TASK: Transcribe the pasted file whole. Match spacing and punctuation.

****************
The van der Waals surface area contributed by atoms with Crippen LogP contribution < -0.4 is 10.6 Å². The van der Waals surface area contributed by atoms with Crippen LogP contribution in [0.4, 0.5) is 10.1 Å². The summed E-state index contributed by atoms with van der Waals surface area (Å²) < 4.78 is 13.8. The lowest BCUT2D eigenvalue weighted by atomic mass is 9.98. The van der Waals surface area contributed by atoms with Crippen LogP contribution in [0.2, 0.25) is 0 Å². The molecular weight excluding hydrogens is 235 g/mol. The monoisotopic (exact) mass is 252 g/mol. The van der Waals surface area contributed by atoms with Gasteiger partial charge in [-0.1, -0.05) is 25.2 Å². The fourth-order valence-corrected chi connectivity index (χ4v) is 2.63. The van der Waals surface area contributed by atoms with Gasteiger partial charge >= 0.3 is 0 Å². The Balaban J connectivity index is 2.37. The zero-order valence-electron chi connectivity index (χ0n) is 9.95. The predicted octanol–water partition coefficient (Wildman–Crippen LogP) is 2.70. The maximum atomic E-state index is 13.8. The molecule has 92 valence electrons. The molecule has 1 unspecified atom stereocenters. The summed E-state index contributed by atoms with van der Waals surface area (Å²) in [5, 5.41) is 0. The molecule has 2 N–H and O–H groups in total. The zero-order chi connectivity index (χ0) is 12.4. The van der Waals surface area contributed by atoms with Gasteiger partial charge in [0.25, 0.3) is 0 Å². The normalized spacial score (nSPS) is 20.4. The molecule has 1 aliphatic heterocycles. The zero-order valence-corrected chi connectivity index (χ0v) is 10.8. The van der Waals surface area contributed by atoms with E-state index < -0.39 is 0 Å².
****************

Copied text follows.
The van der Waals surface area contributed by atoms with Crippen LogP contribution < -0.4 is 10.6 Å². The van der Waals surface area contributed by atoms with Crippen LogP contribution in [0.4, 0.5) is 10.1 Å². The summed E-state index contributed by atoms with van der Waals surface area (Å²) < 4.78 is 13.8. The lowest BCUT2D eigenvalue weighted by atomic mass is 9.98. The van der Waals surface area contributed by atoms with Crippen LogP contribution in [0.2, 0.25) is 0 Å². The molecular weight excluding hydrogens is 235 g/mol. The monoisotopic (exact) mass is 252 g/mol. The van der Waals surface area contributed by atoms with Gasteiger partial charge in [-0.1, -0.05) is 25.2 Å². The fourth-order valence-corrected chi connectivity index (χ4v) is 2.63. The van der Waals surface area contributed by atoms with Gasteiger partial charge >= 0.3 is 0 Å². The Balaban J connectivity index is 2.37. The zero-order valence-electron chi connectivity index (χ0n) is 9.95. The predicted octanol–water partition coefficient (Wildman–Crippen LogP) is 2.70. The maximum atomic E-state index is 13.8. The molecule has 92 valence electrons. The molecule has 1 unspecified atom stereocenters. The summed E-state index contributed by atoms with van der Waals surface area (Å²) in [5, 5.41) is 0. The molecule has 2 N–H and O–H groups in total. The zero-order chi connectivity index (χ0) is 12.4. The van der Waals surface area contributed by atoms with Gasteiger partial charge in [0.25, 0.3) is 0 Å². The normalized spacial score (nSPS) is 20.4. The molecule has 1 aliphatic heterocycles. The zero-order valence-corrected chi connectivity index (χ0v) is 10.8. The van der Waals surface area contributed by atoms with E-state index < -0.39 is 0 Å².